Ouch! Now, I'm a big fan of Connie Smith, so any best-of of hers is welcome, but what a missed opportunity! It has several of her great early tracks on it, like the girl-groupish "Then And Only Then" or "Cry Cry Cry", but goes way too quickly into goopy countrypolitan territory, and stays there a bit too long. Smith was the discovery and protege of songwriter Bill Anderson, who couldn't emote his way out of a paper bag, and his cheesy influence is too heavily felt on this collection. A pity, because Connie's original "best-of" albums from the mid-'60s are such great combinations of a truly rural voice with potent, bright, Brill Building-ish pop. She'll have her day, though-- I'm certain someday a retrospective will come out which will do her more justice. Meanwhile, I'd certainly recommend this one to anyone looking for a "new" country "girl singer" to glom onto.
Hank Snow "The Essential" (1996)
Wahoo! A top-flight collection of hits by this Canadian country superstar. A lively picker and a charmingly croaky singer who wrote fabulously catchy and tearful classic country songs. The old stuff from the early 1950s -- "Movin' On," "Rhumba Boogie", etc. sound as great as ever. And actually, this is one of the few times I appreciate the inclusion of the cheesy countrypolitan stuff (a few tracks at the end of the disc)... not because I like them, but just because it really is an honest representation of Snow's career: he made tons of drek from the mid-1960s on. Don't get me wrong, though: this CD is packed full of great music. Check it out.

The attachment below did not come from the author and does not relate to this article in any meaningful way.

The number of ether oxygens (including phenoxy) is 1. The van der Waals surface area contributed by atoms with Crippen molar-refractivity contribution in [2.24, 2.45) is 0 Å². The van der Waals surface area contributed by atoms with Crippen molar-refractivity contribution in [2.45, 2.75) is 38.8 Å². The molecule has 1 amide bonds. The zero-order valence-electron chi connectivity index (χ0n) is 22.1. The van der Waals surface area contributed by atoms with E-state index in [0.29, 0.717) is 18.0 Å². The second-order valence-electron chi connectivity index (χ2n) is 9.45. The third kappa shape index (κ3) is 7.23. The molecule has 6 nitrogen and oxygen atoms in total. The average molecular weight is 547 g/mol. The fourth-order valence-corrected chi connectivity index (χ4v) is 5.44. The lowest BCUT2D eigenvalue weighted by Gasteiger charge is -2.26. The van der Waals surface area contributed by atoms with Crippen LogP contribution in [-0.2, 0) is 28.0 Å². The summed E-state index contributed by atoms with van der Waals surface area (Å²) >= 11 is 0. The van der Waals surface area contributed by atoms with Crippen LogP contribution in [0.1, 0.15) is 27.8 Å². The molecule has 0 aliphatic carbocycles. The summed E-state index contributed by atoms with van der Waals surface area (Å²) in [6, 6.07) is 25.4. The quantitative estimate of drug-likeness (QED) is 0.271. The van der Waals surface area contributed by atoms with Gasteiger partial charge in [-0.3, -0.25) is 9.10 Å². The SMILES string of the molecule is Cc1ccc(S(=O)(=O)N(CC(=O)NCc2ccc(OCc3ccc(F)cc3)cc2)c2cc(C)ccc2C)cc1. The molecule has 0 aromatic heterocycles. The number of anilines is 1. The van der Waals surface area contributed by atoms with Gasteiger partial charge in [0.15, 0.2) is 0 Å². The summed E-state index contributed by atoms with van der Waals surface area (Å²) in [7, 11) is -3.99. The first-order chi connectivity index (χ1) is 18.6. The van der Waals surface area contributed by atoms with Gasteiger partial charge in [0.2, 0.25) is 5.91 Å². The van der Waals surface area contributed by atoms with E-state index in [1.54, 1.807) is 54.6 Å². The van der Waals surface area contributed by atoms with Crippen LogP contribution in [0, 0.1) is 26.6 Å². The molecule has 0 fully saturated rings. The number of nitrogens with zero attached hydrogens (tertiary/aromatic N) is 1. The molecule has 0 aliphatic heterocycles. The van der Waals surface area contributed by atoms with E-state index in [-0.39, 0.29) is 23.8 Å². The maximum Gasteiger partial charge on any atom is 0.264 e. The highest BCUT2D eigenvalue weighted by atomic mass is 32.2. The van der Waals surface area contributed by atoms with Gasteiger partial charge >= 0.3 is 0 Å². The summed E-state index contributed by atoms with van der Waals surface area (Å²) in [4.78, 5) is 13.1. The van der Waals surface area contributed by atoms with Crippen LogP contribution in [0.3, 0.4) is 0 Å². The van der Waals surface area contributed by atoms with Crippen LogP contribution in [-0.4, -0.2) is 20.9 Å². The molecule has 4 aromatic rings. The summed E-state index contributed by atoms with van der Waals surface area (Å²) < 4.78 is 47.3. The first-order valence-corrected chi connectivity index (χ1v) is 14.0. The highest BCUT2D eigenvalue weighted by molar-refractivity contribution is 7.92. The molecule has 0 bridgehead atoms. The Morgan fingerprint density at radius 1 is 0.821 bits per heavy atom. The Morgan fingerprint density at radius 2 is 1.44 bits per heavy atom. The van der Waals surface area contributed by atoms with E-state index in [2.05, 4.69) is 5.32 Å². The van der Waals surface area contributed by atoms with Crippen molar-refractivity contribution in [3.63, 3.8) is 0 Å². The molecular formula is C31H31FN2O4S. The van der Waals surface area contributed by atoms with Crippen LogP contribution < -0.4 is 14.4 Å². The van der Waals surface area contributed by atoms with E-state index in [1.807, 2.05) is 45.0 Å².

Gary Stewart "The Essential" (1997)
Wahoo! This is an awesome collection of one of honkytonk's great white hopes of the 1970s. Stewart came out of nowhere with a series of thunderously fun albums. While it's a pity none of his early stuff on MCA can be on here, it's okay, since it was on RCA that he really hit his stride. A skillful singer who masterfully combines complicated ironies with rednecky rowdiness, and the perfect voice to make you buy it every time. Plus he's a pretty good songwriter, too. His current label, Hightone Records, put out a similar best-of several years earlier, but I think its a safe bet to assume it's gone out of print. Both are highly recommended.
Porter Wagoner "The Essential" (1997)
Wahoo! Nashville has GOT to start putting out more reissues that are as good as this one! Wagoner was the last of the unreformable hicks, gloriously corny, yet country to the bone. This disc covers a lot of his best material, including the absurdly maudlin recitations such as "Skid Row Joe" and "What Would You Do If Jesus Came To Your House?" People eat those novelty tracks up with a spoon, but you should also check out his awesome weepers, such as "I'll Go Down Swinging" and "Satisfied Mind". One of the best CDs in this series -- highly recommended.
Porter Wagoner/Dolly Parton "The Essential" (1997)
Dolly started off her career as the "girl singer" on the Porter Wagoner show, and he certainly helped her find her voice as a traditonally-oriented artist in a countrypolitan town. The duets they recorded when they were still musical partners are often pretty good, a lot better than you might think... and the song selection on this collection (culled from zillions of duet albums they put out together) is great. Well worth checking out, especially since it isn't likely to stay in print forever.
Dottie West "The Essential" (1997)
May seem sappy and wimpy to us now, but this disc is packed with songs that hit the Top Ten, back in the day... West was sort of an emotional-doormat type of gal singer, but she still hit the mark sometimes.